• Dig Route: Eight Plays

Dobson’s most prevalent route on Sunday night was the dig. Varying between short five-yard digs and deeper 10-yard digs, Dobson got off the line while angling up and eventually in. With his size, Dobson is often a problem for defenses on this particular route. But Denver kept him at bay playing three press-man, three press-bail and two off-man coverages in his vicinity.

  • Drag Route: One Play

For one snap in the Oct. 24 tilt, Dobson ran a drag across the underneath. And although he shed press-bail coverage and found a soft spot underneath the zone of linebackers after, he wasn’t the recipient of a pass.

  • Sluggo Route: Two Plays

The sluggo route, or slant-and-go, has been a dynamic play in Dobson’s arsenal this season. Planting inward to draw defensive backs close before swinging back up, it is a play that can stretch the field. Although in the two times Dobson ran it versus Denver, the Broncos didn’t do much biting. The corners used off-man and press-man technique to force Dobson to beat them with late acceleration and physicality out of breaks.

  • Fly Route: Three Plays

In a display of straight-line speed, Dobson also ran three fly routes. The “9” is simple in theory, but it requires subtle movement to outlast a defender by running straight. On Dobson’s three attempts, he was unable to do so because Denver played a mixture of press-bail and off-man. He had to reach the defender, and then he had to surpass the defender.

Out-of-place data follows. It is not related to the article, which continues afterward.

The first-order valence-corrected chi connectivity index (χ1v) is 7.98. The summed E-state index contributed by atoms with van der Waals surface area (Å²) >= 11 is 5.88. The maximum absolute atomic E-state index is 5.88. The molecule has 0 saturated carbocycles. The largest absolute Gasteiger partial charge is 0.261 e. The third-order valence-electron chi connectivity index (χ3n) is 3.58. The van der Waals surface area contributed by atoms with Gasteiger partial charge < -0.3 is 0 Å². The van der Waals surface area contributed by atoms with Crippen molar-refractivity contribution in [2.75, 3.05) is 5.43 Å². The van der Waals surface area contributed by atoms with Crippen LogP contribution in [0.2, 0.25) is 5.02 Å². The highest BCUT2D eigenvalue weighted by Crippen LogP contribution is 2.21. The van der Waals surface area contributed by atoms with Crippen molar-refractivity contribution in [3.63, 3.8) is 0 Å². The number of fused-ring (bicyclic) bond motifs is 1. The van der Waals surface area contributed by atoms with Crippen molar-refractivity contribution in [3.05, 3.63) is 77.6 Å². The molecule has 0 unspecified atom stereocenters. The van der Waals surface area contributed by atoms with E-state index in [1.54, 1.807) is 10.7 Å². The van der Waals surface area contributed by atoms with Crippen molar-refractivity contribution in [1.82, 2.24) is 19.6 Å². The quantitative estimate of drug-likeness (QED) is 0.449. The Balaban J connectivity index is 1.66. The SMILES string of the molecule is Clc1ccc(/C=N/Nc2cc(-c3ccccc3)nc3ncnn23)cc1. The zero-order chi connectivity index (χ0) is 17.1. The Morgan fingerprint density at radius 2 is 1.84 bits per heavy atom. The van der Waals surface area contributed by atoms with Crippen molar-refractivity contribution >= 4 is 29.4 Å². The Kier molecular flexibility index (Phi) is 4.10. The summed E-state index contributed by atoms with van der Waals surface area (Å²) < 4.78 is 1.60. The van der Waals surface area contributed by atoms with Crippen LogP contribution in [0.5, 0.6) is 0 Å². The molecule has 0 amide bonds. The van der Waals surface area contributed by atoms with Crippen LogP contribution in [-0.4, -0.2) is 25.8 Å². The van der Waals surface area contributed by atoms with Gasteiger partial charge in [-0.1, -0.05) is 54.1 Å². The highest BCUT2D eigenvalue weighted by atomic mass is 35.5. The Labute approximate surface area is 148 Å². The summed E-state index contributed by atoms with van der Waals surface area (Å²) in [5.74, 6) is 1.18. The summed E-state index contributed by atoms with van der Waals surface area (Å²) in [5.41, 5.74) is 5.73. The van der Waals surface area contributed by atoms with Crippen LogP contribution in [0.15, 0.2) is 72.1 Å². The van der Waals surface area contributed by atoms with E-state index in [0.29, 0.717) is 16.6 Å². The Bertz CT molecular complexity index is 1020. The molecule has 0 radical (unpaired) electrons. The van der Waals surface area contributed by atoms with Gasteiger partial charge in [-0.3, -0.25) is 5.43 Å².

• Curl Route: One Play

For one snap, Dobson lined up in the seam and ran a curl route, bending back towards quarterback Tom Brady. He was well covered, however, with press-man shading just behind him.

  • Out Route: One Play

For one play, Dobson lined up on the line and pedaled ahead for a 10-and-out. He did so opposite off-man, which made it difficult to find a medium for quarterback Brady. He looked elsewhere.

  • Corner Route: One Play

Down in the red zone, Dobson was shipped out right on a corner route. The off-man coverage allowed him to cross the plane unruffled, but it did not allow him an opportunity to catch a touchdown pass. Press-man likely would have.

  • Slant Route: One Play

Nearing the goal line, Dobson sprinted diagonally over the middle on a slant. The defensive back press-bailed on him, conceding the inside ground and playing Brady’s eyes. The play was ultimately a touchdown, but to slot receiver Julian Edelman.

It marked the last route for Dobson. Thompkins’ injury was minor enough for him to return on the next offensive drive. Whether or not Dobson aggravated a muscle remains to be disclosed, but he did not reappear.